Arthur Wellesley, the first Duke of Wellington, was born in Dublin in 1769. He served in Europe and in 1797 his regiment was sent to India where his brother became Governor General later that year. In India, Wellington saw active service until he returned home in 1805. He sat as an MP for Rye between 1806 and 1809, becoming Irish Secretary in 1807.
In 1809 he was sent to assume command in Portugal. Wellington gained military distinction in the Peninsular Campaigns during the French Wars, culminating in the victory at Waterloo. He was raised to the peerage as the Duke of Wellington in recognition of his achievements and he sat in the House of Lords for the rest of his life.
In 1827 he became Commander-in-Chief of the British Army, an office in which he was confirmed for life in 1842. Wellington led the Tories in the Lords and threw his weight behind most of the administrations between 1818 and his death in 1852.
He was a frequent visitor to the Great Exhibition of 1851, and Cobden noted with vexation that when he entered ‘all other objects of interest sank to insignificance.’ He was in his usual health until September 1852, and on the 13th he drove over to Dover from Walmer. He returned to dinner two hours later than usual, was very hungry, and ate hastily and heartily. He had a fit in the night, and during the course of the 14th his health gradually deteriorated, and he died in the afternoon.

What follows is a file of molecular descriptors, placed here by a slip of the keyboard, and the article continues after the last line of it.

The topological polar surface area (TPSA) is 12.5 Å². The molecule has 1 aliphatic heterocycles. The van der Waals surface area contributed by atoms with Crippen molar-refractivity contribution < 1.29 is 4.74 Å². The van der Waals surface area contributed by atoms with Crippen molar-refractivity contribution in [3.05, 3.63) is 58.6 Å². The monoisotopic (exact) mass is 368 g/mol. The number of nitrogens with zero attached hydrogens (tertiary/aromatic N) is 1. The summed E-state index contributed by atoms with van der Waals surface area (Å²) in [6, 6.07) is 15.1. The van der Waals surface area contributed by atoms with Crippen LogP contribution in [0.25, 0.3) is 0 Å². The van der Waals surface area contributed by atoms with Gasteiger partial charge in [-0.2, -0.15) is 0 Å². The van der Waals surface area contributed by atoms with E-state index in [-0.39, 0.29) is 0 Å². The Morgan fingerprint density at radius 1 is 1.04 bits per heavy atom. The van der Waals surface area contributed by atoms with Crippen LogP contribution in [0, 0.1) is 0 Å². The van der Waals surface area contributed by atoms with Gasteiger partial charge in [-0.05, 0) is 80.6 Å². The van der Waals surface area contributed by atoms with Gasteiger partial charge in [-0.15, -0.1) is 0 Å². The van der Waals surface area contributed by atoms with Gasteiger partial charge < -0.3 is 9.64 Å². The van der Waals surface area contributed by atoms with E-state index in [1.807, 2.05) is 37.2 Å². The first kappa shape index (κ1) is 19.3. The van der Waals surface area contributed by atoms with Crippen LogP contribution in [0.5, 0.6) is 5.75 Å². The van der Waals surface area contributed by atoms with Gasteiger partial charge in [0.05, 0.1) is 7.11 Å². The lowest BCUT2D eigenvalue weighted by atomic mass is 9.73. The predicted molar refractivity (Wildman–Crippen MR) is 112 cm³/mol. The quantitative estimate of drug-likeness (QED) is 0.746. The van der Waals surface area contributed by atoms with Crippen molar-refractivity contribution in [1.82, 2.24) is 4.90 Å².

At the date of the census (30th March), Wellington was living at Apsley House, in the Mayfair area of St George Hanover Square in the City of Westminster.
Armed with my copy of British Data Archive's London 1851 Census on CD, I clicked on St George Hanover Square in the Master Street Index and then searched for Apsley House.
It showed that it was on piece 1476 folios 186 to 193. The census set booklet shows that this piece is on CD3. I quickly browsed through the pages starting at the book marked folio 190 and within 5 pages came across the entry for Apsley House.
The Duke of Wellington was registered there as: "Arthur Duke of W." His age (81) and rank or profession (F- Marshall) entries confirmed that I had found the right person.
Folio 192b / piece 1476 of the London 1851 census, featuring Wellington's census record